Experimenting with Biological Tillage for Septic Drainfield

August 1, 2014


A client’s property located in Sherwood, Oregon, has NO suitable soil for an approvable septic drain-field. With overland flow onto the site, horse & cattle traffic, a slope of 1 to 2 percent on top of about 8 inches of manure & Silty Clay over a dense layer of Clay, it couldn’t be much worse for gaining approval. None of the traditional methods of de-watering the site are likely to make a difference.



Over 36 years in this field tells me – “YES”.  But getting a permit could be another matter.  We don’t like to give up on our client’s property & this approach could create conditions that lead to an approval.  Where the client is informed & willing, EMS is eager to attempt to create a new reality.  Question:  Can we make an “impossible” site work?  We are working with a client to do just that, using BIOLOGICAL TILLAGE. Will deep rooting plants successfully open up clay / hardpan soils and increase hydraulic conductivity?  We shall see.

There are three goals to be accomplished: 1) improve the soil’s capacity to infiltrate water by increasing the surface area along the clay boundary, 2) establish an extensive root structure for improved wastewater contact with the soil & effluent treatment and 3) keep the hydrology moving through the site.



The procedure will consist of the following phases:

1. Drainage Enhancement. Divert the surface & shallow soil water running into the site via a French Drain / Ground-Water Interceptor.

2. Plowing in Compost. During dry summer conditions, the soil can be altered without causing it to turn into soup, only to dry into a big brick. Compost, Not Sand can increase water movement in soil. Regardless of treatment, the water will need to go somewhere, so ensuring a consistent slope in the surface & especially in subsurface interface with the clay layer will be critical.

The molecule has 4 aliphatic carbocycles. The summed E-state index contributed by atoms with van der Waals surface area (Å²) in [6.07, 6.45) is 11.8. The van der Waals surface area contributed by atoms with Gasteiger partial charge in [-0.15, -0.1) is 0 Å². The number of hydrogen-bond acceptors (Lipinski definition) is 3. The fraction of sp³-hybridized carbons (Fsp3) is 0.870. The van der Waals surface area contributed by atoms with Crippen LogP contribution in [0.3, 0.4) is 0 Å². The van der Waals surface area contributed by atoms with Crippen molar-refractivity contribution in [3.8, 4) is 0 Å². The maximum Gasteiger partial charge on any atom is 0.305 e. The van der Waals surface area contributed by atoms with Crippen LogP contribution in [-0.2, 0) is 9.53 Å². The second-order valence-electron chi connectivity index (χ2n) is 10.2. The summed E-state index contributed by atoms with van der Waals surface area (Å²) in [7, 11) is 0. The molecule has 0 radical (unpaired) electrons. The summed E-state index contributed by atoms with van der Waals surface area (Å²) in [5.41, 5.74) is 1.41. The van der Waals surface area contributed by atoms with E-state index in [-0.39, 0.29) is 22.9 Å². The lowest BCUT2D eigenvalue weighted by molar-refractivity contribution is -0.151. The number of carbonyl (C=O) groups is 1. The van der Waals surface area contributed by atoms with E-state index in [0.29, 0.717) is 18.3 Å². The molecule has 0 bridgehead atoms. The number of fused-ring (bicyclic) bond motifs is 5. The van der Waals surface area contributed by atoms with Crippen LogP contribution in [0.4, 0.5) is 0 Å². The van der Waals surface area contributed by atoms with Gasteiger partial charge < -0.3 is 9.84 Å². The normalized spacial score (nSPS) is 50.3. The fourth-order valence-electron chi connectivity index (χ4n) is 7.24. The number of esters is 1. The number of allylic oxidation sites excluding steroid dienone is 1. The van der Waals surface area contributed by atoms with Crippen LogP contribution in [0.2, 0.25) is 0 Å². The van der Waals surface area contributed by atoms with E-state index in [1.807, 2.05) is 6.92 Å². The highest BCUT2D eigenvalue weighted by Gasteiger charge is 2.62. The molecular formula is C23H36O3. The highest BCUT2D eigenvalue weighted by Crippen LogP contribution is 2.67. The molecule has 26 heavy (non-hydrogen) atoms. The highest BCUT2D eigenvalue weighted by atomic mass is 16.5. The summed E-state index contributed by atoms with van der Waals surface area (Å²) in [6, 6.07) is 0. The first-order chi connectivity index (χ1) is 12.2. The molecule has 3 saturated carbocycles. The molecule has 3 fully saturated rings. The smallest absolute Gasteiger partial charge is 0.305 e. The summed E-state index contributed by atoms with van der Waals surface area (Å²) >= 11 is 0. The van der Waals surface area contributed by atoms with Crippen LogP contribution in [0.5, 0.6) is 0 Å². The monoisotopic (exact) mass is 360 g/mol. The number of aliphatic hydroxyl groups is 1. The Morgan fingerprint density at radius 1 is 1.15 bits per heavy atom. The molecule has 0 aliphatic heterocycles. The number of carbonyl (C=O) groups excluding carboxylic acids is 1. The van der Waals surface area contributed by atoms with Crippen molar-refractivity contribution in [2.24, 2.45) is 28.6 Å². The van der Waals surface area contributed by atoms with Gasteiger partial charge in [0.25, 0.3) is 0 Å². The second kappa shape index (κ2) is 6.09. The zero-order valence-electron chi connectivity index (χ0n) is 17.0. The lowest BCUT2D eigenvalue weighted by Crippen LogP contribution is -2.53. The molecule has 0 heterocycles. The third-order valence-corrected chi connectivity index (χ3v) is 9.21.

3. Fall & Winter (Wet Season Evaluation) Phase. Tillage Radishes, w/ deep tap roots will be planted to create large holes into the clay layer. In the fall, a cover crop of common vetch and rye grass with fibrous roots will be used to create an abundance of smaller pores in the soil matrix.


Client Implementation.

Before sowing the cover crop seed, the client will prepare the drainfield area with shallow tilling to prevent channeling of flow caused by low and high levels of clay. Be careful not to change the existing gradient. Use stakes and string to ensure depth of tillage (depth to undisturbed clay) is consistent throughout the drainfield. Create a tapered effect on the downhill edge of the drainfield to avoid pooling conditions (Figure 1).

tapered plow Figure 1: Tapered plow along lower edge of drainfield area.

Critical Factor: Make Sure that the Subsoil Does Not Pond.

(NOTE: actual slope on this site = 1 to 2 %)


The recommended cover crop for the spring is Tillage Radish, (Raphaus sativus var. niger). This radish is known for producing tap roots 4” in diameter that go as deep as 24”. Irrigation will be required until the radish is established (when the tap root reaches the water table). Let it grow!


Farmer holding a 21″ GroundHog Radish. This Field was seeded after a field bean crop. Radishes were sown at 5#/acre along with Hairy Vetch. Source: Covercropsusa.com

After adding the soil blend, sow a cover crop of Cereal Rye Grass (Lolium multiflorum spp.) and Common Vetch (Vicia sativa L.). These two plants are known to perform well in hydric soils and will not require irrigation. As the radishes decompose the fibrous grass roots will enter the large holes and penetrate the clay boundary. The vetch will provide the rye grass with the requisite nitrogen to promote an extensive root structure.

measuring roots


Cereal Rye Grass roots can grow up to 4 feet deep.  Source: Farmprogress.com

common vetch

Common Vetch (Vicia sativa L.)

Source: www.uwyo.edu/plantsciences/uwplant/forages/legume/common-vetch.html


After we install the drainage system, amend the soil with compost & plant the tillage crops – we monitor the hydrology.

Monitoring wells with liquid level sensors will record readings 4 times / day.

In late spring or early summer of 2015, test pits will be dug to observe the soil matrix & evidence of water table below the drainfield area. At this time the soils should exhibit a healthy biological environment conducive to wastewater effluent treatment.

This is when the County Sanitarian (Environmental Health Specialist) will review & determine whether the site can be approved for an onsite wastewater treatment system.

We hope for an early success, but realize that nature sometimes operates on its own time-line.  This could take more than one season.  Expect more observations as this project evolves.


Comments & Advice are Always Welcome!